• Thu. Dec 1st, 2022

Home appraisal industry continues to struggle with bias and lack of diversity

RALEIGH, NC (WTVD) — When LaToya Bogan went to refinance her home this fall, she was shocked at its appraised value.

“I was speechless. I had to read it, re-read it, and re-read it again,” the Willow Spring owner recalls.

The appraisal found Bogan’s home to be worth $25,000 more than when she bought it, but she said she thought that was a gross understatement. Bogan, who works in real estate, knew of other similar homes nearby that had been priced much higher.

“I tried to do my own research before it arrived, which is why I was shocked at how low it came,” Bogan said.

She was able to appeal and the second time the house was appraised at $75,000 more than its original value. The same evaluator used two different properties for the comparison the second time around.

Without the adjusted appraisal, Bogan would have been unable to refinance the home.

Bogan said she didn’t know why the first review was so low, but the increase in news about owners’ racial bias weighed on her.

“The value of my house doesn’t depend on the color of my skin,” said Bogan, who is black.

Bogan isn’t the only one wondering if her race had an impact on her rating.

The North Carolina Appraiser Board reported that it had begun receiving several bias-related complaints in recent years. The board told the ABC11 I-Team that it received eight bias complaints between October 2020 and June 2021; three have already been fired.

“Based on that and the intensification of discussions nationally, we have of course begun to follow up on this information,” the council’s deputy director said in an email calling the matter “great concern.” .

However, the Commission refused an interview on these complaints.

Stacey Anfindsen, an appraiser at the Triangle for decades, said he doesn’t believe race or ethnicity impacts an appraiser’s report.

“Reaction to bias is usually dismissed when people are unhappy with an opinion. And remember that a review is an opinion of value, and is credibly developed with decades-old techniques. “, explained Anfindsen.

Instead, he said it’s not unusual for discrepancies between valuations to occur and that several factors play a role in this.

“What we have struggled to do as a profession is to explain that an appraised value is not the same appraiser to appraiser or the same appraiser if the scope of work changes and the intended use changes. You may have a discrepancy in what that appraised value is,” Anfindsen said. He also admitted that the skill of the appraiser can affect value.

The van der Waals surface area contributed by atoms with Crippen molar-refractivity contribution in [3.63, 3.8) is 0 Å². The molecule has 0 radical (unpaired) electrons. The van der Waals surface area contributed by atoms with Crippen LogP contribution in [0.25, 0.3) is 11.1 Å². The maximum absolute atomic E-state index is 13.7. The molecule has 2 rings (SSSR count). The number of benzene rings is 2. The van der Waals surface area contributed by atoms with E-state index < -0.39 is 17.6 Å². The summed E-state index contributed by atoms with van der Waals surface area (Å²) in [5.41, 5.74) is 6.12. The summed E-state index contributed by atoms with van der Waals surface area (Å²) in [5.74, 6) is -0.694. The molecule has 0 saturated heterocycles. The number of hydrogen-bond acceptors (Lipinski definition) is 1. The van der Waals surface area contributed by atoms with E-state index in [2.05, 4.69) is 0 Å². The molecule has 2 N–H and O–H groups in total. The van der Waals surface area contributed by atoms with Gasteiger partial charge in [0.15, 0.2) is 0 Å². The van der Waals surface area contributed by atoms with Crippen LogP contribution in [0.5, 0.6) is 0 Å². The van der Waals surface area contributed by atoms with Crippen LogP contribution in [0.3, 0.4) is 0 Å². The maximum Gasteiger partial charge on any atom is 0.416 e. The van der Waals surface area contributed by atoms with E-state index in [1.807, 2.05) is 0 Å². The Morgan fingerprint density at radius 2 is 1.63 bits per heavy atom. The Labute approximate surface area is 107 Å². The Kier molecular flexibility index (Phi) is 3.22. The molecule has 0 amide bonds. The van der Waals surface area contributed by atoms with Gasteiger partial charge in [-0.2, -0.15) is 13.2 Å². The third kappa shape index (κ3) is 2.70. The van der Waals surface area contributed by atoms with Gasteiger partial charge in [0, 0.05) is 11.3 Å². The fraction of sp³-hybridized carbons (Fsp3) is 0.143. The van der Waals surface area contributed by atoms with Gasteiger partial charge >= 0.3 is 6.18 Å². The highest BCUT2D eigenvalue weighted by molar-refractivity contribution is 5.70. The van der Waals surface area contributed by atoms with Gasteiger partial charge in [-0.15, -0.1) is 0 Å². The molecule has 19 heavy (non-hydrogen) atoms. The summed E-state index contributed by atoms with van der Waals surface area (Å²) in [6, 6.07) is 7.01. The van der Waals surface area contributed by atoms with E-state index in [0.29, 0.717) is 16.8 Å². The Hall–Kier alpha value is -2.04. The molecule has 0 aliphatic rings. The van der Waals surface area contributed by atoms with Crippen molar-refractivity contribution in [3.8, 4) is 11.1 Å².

He said he believes a lack of understanding of how appraisers arrive at a value can cause some to jump to the conclusion of bias.

“We go in and we look at the house and we look at what has been done and what needs to be done. We look at the development, we look at the macro conditions around that development. We analyze supply and demand,” a- he explained.

However, in recent years, several homeowners have reported increasing the value of their homes after hiding their race. In Florida, a biracial couple hidden family photos and reported a $100,000 increase in the appraised value of their home on the second appraisal. Another California Family replaced their family photos with those of their white friends and reported a $500,000 increase in value.

Housing advocates are not pointing to individual incidents, but to historic policies that have devalued communities of color.

Nikitra Bailey, senior vice president of public policy at the National Fair Housing Alliance, said racial bias is often not a normal occurrence, but the industry faces systemic problems.

The National Fair Housing Alliance recently published a report funded by the federal government that pointed to serious biases in home appraisals and made recommendations to lawmakers and advocates.